Curriculum vitae

Daniele Manfredini received his DDS from the University of Pisa, Italy in 1999, a MSc in occlusion and craniomandibular disorders in 2001 from the same University, a PhD in dentistry from ACTA Amsterdam, The Netherlands, in 2011, and a post-graduation specialty in orthodontics from the University of Ferrara, Italy, in 2017. After holding several teaching duties at the University of Padova, he currently undertakes teaching in oral physiology and in clinical gnathology at the School of Dentistry, University of Siena, Italy. He is also visiting professor at the School of Orthodontics, University of Ferrara, Italy. In January 2017, the Italian Ministry of University and Research appointed him a full professor by scientific merit.
Dr Manfredini has authored more than 180 papers in the field of bruxism and TMD. He has also edited or co-edited several textbooks and book chapters on bruxism, TMD, and orofacial pain. Based on publication ratings, since November 2013, the US agency, Expertscape, has ranked Dr Manfredini as the world #1 expert in the field of TMD as well as among the top three experts in the field of bruxism.

Abstract

Temporomandibular Joint and Orthodontics
This lecture will provide an overview of the orthodontist’s role in the practice of temporomandibular disorders (TMDs). Decades of clinical research have provided growing scientific evidence on the absence of a relationship between features of dental occlusion or condylar position and TMDs. They also shed light on the need to focus on neurological and psychological issues for correct management of patients with temporomandibular joint (TMJ) and jaw muscle pain. Whilst this evidence is fully embraced by dentists with expertise in the orofacial pain field, it is still a difficult concept for some orthodontists. Claims that there is purported clinical evidence in support of mandibular repositioning and orthodontic finalization, on an anecdotal basis and inductive reasoning, is the best argument to confute any scientific reasoning. Invasive treatments in the form of irreversible occlusal changes and extended treatment are thus still proposed, against any recommendations by the expert academics.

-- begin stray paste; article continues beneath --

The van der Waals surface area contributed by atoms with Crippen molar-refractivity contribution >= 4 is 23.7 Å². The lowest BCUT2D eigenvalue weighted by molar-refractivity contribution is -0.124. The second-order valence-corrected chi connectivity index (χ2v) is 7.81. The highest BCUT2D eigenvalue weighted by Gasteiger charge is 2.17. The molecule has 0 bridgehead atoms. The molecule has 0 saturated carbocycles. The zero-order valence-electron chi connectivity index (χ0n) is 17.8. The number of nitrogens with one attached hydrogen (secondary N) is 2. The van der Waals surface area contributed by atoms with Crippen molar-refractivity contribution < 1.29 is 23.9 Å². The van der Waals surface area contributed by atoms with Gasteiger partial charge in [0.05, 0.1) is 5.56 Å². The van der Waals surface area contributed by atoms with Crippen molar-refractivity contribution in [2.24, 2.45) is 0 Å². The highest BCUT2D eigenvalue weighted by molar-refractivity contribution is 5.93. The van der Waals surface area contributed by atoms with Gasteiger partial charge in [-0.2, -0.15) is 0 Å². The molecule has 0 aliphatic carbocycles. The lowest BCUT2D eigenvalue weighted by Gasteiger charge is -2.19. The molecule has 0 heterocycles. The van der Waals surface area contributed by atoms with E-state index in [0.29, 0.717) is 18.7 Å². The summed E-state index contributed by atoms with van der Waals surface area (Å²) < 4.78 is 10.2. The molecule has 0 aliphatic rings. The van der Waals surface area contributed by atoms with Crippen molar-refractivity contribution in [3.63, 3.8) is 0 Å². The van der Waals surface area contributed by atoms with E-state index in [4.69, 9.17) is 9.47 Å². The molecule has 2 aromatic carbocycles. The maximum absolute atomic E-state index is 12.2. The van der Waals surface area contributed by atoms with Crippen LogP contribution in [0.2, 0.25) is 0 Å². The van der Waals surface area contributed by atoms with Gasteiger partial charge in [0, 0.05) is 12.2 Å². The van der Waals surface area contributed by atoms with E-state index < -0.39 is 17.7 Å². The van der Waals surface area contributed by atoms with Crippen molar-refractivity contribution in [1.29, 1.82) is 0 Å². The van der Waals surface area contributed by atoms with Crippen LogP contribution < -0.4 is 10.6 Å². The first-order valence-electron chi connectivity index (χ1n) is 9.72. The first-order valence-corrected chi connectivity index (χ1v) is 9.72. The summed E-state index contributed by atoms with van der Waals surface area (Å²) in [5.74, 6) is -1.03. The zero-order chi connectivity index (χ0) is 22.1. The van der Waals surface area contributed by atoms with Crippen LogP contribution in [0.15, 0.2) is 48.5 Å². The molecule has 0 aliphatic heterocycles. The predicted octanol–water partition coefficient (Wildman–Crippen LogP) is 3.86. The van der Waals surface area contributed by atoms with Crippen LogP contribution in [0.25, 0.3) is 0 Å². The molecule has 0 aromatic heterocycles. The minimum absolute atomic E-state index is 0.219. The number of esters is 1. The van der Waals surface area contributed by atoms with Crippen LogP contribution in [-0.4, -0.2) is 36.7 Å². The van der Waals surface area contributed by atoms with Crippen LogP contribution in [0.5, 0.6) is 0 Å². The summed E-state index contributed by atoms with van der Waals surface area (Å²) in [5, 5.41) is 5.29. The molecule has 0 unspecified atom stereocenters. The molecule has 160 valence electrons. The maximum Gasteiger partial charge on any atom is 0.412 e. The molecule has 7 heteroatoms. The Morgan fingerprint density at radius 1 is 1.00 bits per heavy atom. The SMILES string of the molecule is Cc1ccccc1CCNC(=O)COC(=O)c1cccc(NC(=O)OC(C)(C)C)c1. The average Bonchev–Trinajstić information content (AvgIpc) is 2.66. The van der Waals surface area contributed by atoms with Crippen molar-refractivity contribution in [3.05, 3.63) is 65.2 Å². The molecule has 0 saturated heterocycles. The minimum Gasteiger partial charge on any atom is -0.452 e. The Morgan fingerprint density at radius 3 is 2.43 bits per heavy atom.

Some arguments to discourage orthodontic treatment of TMDs are based on our knowledge of oral physiology. For instance, teeth almost never really touch in maximum intercuspation; movement guidance is important for an articulator, but never performed in real life; features of the interarch relationship are just a static frame; condylar position is asymmetric by definition; the condyle-fossa or condyle-disc relationship cannot be ‘corrected’ only on one side, and this is important if one considers that most patients have unilateral symptoms.
Consequently, it is not surprising that the literature dismantles such theories. For instance, how to explain TMD pain in patients with a good occlusion? What about the absence of symptoms in patients with a poor occlusion? What about the many patients with asymptomatic osteoarthrosis? Only anecdotes can help an occlusal practitioner find an explanation.
In summary, orthodontics can be considered neutral, at best, for the TMJ. It cannot cure TMD, but it is also unlikely that it causes TMJ symptoms. Knowledge on the epidemiology of TMJ sounds is fundamental for understanding the latter statement.
So, what should an orthodontist do? The key issue is understanding that TMDs are mainly due to an emotional overload, which leads to muscle tension and, via host response, to the onset of signs and symptoms. The orthodontist will often see an individual with emotional distress, and without any occlusal or TMJ positional clues to explain symptoms, when compared with asymptomatic individuals. Depending on the symptoms, management strategies range from very simple behavioural advice for the control of daytime bruxism to complex multimodal strategies. Within the concept of overload, an oral appliance is just a crutch…not the cure or a diagnostic device…and thinking of it makes everything immediately fit with all the clinical knowledge…easy, isn’t it?

Aim, Objectives & Learning Outcomes

  • Aim: To describe the factors which contribute to the development of TMD and to highlight the role of the orthodontist in this area.
  • Objectives: To illustrate the importance of understanding the key aetiological factors in the development of TMD and give practitioners guidance on the management strategies available.
  • Learning outcomes: Following this presentation, attendees should have contemporary knowledge about TMD and be able to advise affected patients regarding the management options which exist.